Now that 2016 is wrapping up, it’s time to look back at the year in anime.

Anime, as a visual medium, is far more than “writing” or “storytelling.” We watch animated drawings play out on a screen and they elicit emotional responses from us. The timing, framing, motion, and representation of these images are variables that completely change our impressions. We care about the story and characters because of the way they are depicted, with expert artistic skill.

With that in mind, I asked myself, what were some of the most visually impactful sequences? What images remained in the mind, long after the TV is shut off? Here are a few of the best that the year had to offer.

Macross Delta, Episode 13: the Macross Elysion firing sequence

Macross has always been a playground for young talent, and the latest sequel in the long-running franchise, Delta, is no exception.

Digital studio UnknownCASE is behind many of the CG elements in the series. They were also extensively involved in the production of Shin Godzilla. The particular shot around twenty minutes into this episode, where the gigantic spaceship Macross Elysion rises from the water in humanoid form and spectacularly fires its main weapon, is absolutely phenomenal. Even though most of the shot is 3D CG, broken down frame by frame, you can see the time-honoured 2D traditions of effect animation embedded within the brief two-second sequence. The tension inside the gun builds up and is released in a bright flashing arc of light for a single frame. The camera shakes a little in the subsequent frames from the shockwaves released and we get the full reverb from the flash expanding outwards, raising the water behind the ship as the giant gun “recoils.”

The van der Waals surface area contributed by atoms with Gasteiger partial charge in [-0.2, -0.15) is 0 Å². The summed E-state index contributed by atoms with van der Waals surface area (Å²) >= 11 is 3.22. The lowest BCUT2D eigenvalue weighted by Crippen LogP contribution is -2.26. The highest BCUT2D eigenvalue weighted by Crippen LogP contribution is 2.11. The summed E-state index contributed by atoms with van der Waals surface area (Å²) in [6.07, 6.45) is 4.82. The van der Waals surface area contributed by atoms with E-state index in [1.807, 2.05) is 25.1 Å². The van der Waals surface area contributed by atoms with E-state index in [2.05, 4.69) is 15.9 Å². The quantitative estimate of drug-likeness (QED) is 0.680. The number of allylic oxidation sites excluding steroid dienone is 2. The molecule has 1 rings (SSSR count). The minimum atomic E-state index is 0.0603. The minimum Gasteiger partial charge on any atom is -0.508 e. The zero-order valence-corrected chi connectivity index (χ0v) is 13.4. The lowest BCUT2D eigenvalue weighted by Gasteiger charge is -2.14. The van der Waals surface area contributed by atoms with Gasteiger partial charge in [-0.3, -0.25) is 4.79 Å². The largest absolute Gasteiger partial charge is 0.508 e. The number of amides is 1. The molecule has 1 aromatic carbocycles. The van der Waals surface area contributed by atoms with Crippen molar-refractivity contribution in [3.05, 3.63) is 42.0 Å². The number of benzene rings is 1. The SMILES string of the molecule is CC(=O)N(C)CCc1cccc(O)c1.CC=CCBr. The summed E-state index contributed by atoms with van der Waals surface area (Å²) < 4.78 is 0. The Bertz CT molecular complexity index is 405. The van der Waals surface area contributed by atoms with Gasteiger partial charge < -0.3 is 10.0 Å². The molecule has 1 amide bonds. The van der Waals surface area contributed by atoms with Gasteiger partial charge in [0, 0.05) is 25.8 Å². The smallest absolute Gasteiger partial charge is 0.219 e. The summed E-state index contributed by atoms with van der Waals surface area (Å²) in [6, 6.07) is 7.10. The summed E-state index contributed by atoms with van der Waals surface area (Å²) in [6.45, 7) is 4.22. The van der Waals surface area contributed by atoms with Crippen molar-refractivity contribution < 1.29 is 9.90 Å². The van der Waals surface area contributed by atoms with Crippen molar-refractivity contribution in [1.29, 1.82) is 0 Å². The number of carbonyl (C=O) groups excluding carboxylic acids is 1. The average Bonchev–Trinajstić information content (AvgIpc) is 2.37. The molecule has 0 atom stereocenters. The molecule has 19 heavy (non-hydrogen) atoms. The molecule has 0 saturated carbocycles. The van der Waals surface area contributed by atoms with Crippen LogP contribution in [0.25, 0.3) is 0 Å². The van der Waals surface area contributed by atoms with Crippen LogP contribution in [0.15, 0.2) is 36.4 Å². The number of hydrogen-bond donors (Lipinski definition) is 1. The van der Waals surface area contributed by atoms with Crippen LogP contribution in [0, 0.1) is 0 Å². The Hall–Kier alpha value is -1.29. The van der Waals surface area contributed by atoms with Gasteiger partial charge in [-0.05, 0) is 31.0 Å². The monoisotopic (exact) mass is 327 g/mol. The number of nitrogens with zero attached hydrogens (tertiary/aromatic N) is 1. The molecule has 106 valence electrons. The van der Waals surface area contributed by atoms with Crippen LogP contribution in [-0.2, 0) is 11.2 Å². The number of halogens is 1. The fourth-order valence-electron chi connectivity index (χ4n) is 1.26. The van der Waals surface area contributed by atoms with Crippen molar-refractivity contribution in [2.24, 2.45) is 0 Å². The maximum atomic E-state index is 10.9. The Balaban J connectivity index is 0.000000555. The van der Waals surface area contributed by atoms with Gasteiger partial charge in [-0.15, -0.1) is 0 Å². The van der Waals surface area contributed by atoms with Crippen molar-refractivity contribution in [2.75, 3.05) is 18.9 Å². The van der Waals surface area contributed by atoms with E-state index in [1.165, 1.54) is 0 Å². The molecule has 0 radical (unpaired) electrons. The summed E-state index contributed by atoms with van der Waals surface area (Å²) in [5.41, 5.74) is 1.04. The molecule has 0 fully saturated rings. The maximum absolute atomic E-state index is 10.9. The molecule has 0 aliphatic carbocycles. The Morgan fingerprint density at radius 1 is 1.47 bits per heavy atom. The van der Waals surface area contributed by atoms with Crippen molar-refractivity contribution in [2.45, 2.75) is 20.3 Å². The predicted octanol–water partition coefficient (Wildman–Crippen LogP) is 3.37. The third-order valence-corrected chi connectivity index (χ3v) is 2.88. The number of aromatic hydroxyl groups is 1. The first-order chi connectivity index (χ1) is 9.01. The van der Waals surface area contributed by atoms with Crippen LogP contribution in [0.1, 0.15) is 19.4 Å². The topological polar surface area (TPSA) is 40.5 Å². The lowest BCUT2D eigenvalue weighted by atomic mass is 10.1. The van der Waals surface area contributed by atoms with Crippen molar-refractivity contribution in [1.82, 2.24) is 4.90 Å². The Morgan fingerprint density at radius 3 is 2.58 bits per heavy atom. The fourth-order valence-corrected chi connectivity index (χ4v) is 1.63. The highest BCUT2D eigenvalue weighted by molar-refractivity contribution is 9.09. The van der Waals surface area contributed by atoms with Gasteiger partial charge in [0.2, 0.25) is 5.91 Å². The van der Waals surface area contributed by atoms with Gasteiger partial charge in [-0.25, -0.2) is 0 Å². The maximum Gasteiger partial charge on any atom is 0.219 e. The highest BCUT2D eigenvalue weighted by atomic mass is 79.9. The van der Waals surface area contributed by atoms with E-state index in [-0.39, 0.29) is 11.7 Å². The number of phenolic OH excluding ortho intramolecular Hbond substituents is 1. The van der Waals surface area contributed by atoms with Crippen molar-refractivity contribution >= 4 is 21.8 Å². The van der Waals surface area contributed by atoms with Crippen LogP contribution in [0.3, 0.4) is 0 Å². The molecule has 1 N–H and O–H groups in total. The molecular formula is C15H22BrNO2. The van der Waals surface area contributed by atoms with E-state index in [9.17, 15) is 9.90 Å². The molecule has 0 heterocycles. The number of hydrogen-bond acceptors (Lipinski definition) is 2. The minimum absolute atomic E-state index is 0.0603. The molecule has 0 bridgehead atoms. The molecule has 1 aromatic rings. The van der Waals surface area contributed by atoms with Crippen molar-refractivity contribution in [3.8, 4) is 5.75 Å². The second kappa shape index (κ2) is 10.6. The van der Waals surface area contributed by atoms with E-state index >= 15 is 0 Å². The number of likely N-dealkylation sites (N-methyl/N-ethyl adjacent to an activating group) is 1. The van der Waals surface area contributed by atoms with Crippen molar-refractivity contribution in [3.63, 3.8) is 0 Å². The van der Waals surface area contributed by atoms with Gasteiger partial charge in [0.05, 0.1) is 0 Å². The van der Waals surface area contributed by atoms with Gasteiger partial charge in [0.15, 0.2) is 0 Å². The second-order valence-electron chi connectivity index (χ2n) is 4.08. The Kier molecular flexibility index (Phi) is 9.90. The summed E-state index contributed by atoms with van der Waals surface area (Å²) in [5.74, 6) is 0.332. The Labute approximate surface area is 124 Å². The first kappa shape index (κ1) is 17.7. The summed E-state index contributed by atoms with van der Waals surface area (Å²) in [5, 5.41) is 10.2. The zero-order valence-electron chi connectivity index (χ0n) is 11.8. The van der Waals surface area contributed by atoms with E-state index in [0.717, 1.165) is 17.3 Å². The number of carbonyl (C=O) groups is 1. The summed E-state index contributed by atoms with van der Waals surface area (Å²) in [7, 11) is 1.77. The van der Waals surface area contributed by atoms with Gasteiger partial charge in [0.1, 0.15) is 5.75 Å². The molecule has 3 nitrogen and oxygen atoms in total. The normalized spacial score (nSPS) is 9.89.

After a brief shot of the target taking on damage, the following shot of the Elysion is a low-angle perspective, looking up at the giant machine as the sunbeams refract the light through the water droplets falling from the arms, as if to imply a halo.

Anime and tokusatsu, Japanese live-action special effects movies, are historically linked, and this year with Shin Godzilla they have been reunited at last. This second shot of the Elysion here appears to borrow very heavily from classic kaiju films, where enormous beings rise up from the water in slow-motion in exactly the same way. UnknownCASE knows exactly what they are doing here.

Follow them on Twitter.

Currently, five of the nine monthly-scheduled volumes of Macross Delta are out on Blu-ray and DVD, with the next volume out on December 22. The discs include official English subtitles.

Mob Psycho 100’s ending sequence

Mob Psycho 100 is the latest of ONE’s creations to be given the full television series treatment, and it is a great example of animators running wild.

Looking at the work that went into each, any one of the trippy ghostbusting sequences or the scenes of hyperactive, wall-crashing violence could be eligible for best animation direction. However, I have to cheat a little and nominate the ending sequence for the job.

The sequence was devised by a talented young artist by the name of Miyo Sato, who created the clip using “paint on glass” animation. It gives the visuals a certain texture which is very organic and mercurial. She was also in charge of several of the more surreal shots in the actual show.

The rotoscoped, relatively realistic motions of the characters coupled with the clever use of color in a strange, shape-shifting environment are elements which are juxtaposed well to combine familiarity with oddness. This seems to also encapsulate the theme of the show well, which makes it perfectly fitting for an end title sequence.

Do yourself a favor and check out more of Sato’s work at her website here. It’s fantastic and really original. It certainly gives Mob Psycho a unique flavor.

All twelve episodes of Mob Psycho 100 are available to stream on Crunchyroll now.

Any of the figure skating sequences from Yuri!!! On ICE